For 50 years, Lilli Palmer graced numerous plays and films, proving herself the epitome of elegant, witty cosmopolitan actresses.
The daughter of a German surgeon and an Austrian actress, Lilli Palmer was ten years old when she began appearing in amateur theatricals in Berlin. She studied for a theater career with Ilka Gruning, a character actress best known for her brief appearance as a refugee in Casablanca (1942). Shortly after her professional bow in 1932, Palmer fled from Germany to escape the incoming Nazi government. She worked at Paris' Moulin Rouge, then learned English well enough to appear in British films from 1935 and on the London stage from 1938. In the company of her first husband, Rex Harrison (whom she married in 1943), Palmer came to America in 1945, appearing in such stage productions as Anne of a Thousand Days and Bell, Book and Candle, and in such films as Cloak and Dagger (1946) and Body and Soul (1948). In 1952, she co-starred with Harrison in the film adaptation of the Broadway hit The Four Poster. Her marriage dissolved when Harrison became interested in movie leading lady Kay Kendall; her second — and last — husband was actor Carlos Thompson. Resettling in Europe in 1954, Palmer periodically returned to Hollywood for such projects as the well-circulated 1955 TV anthology The Lilli Palmer Theater. She continued to star in films produced in virtually every corner of the world, and to appear on Broadway. A prolific writer, Lilli Palmer published several books, including her 1975 autobiography Change Lobsters and Dance.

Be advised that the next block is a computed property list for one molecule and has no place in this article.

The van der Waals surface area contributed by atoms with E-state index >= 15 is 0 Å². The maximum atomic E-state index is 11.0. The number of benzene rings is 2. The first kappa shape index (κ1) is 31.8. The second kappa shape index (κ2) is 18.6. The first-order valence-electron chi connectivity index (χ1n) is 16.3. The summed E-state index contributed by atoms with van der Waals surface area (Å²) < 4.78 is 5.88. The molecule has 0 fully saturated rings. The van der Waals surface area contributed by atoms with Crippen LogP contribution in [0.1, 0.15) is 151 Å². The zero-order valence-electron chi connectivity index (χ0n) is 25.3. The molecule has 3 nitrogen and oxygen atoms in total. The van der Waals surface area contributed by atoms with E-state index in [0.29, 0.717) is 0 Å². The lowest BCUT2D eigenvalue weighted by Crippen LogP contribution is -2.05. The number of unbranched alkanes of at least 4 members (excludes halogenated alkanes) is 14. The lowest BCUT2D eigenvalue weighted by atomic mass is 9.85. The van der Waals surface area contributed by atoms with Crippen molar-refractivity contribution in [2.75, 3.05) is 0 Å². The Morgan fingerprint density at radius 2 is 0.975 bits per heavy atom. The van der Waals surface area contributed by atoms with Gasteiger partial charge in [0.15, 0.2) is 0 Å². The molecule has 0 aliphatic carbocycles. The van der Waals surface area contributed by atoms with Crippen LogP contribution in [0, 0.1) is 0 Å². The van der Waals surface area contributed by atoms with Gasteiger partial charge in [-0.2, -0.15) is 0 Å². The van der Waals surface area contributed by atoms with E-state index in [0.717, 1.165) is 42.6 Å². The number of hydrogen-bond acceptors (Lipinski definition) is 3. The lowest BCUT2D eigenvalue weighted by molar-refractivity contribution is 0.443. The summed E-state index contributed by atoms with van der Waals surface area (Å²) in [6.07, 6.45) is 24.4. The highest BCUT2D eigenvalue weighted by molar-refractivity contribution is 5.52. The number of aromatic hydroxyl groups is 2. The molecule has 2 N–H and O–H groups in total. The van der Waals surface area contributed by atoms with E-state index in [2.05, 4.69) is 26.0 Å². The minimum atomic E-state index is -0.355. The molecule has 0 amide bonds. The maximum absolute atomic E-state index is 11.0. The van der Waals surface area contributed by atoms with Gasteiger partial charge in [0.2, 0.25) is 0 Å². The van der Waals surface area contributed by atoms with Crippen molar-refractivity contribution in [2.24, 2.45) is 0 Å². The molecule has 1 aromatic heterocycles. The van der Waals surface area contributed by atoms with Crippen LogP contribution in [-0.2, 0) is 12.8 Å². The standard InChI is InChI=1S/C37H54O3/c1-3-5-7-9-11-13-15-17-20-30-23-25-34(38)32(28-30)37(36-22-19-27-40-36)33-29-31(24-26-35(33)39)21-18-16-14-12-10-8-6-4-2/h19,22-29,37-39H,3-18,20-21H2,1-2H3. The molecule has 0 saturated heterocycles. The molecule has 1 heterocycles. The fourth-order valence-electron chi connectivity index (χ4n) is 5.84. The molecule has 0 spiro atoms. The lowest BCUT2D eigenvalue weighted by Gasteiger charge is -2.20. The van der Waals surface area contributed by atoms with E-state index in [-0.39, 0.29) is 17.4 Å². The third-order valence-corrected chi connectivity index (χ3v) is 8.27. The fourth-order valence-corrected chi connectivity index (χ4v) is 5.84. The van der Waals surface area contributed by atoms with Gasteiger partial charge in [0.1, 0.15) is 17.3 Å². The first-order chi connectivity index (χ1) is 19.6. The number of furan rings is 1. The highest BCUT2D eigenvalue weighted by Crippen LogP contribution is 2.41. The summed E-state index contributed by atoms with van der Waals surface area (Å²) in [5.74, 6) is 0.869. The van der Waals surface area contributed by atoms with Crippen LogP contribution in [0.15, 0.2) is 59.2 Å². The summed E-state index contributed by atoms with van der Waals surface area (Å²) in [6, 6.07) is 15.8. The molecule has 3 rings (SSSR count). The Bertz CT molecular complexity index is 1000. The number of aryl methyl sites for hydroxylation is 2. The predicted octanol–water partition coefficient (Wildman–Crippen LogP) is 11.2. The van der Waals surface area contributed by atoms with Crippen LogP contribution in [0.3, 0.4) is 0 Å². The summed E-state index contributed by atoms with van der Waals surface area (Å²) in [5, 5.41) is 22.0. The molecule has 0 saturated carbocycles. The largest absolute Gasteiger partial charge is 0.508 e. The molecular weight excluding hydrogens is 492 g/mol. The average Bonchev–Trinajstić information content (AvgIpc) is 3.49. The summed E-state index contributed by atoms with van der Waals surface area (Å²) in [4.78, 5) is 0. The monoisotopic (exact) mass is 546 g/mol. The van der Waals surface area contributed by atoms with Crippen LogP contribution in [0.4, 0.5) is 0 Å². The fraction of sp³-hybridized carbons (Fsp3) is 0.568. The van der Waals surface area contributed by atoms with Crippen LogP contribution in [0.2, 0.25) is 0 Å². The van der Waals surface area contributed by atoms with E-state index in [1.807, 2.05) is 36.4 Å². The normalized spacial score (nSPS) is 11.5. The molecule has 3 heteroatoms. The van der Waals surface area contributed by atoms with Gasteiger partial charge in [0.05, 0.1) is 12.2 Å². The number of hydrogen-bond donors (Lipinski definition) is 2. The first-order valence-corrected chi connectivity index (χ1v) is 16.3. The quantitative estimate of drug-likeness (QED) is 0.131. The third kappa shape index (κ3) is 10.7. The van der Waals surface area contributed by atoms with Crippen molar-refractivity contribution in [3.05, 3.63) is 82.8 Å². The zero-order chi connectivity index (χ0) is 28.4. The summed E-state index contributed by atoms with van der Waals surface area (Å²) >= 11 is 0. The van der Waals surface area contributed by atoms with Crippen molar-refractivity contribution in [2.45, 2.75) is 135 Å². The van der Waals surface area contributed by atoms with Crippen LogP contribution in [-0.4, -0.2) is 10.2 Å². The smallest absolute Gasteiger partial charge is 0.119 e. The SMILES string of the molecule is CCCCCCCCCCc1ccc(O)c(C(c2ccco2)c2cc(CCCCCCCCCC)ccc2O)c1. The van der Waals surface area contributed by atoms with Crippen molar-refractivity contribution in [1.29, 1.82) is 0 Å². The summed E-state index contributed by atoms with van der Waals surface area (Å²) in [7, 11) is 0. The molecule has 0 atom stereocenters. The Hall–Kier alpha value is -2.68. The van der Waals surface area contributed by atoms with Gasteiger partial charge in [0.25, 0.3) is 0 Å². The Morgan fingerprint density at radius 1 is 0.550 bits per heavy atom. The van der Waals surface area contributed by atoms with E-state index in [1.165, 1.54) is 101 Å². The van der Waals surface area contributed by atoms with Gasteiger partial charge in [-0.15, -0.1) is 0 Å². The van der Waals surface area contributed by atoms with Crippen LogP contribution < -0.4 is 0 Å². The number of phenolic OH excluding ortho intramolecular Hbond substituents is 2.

I salute her work with my tribute - Lovely Lilli Palmer.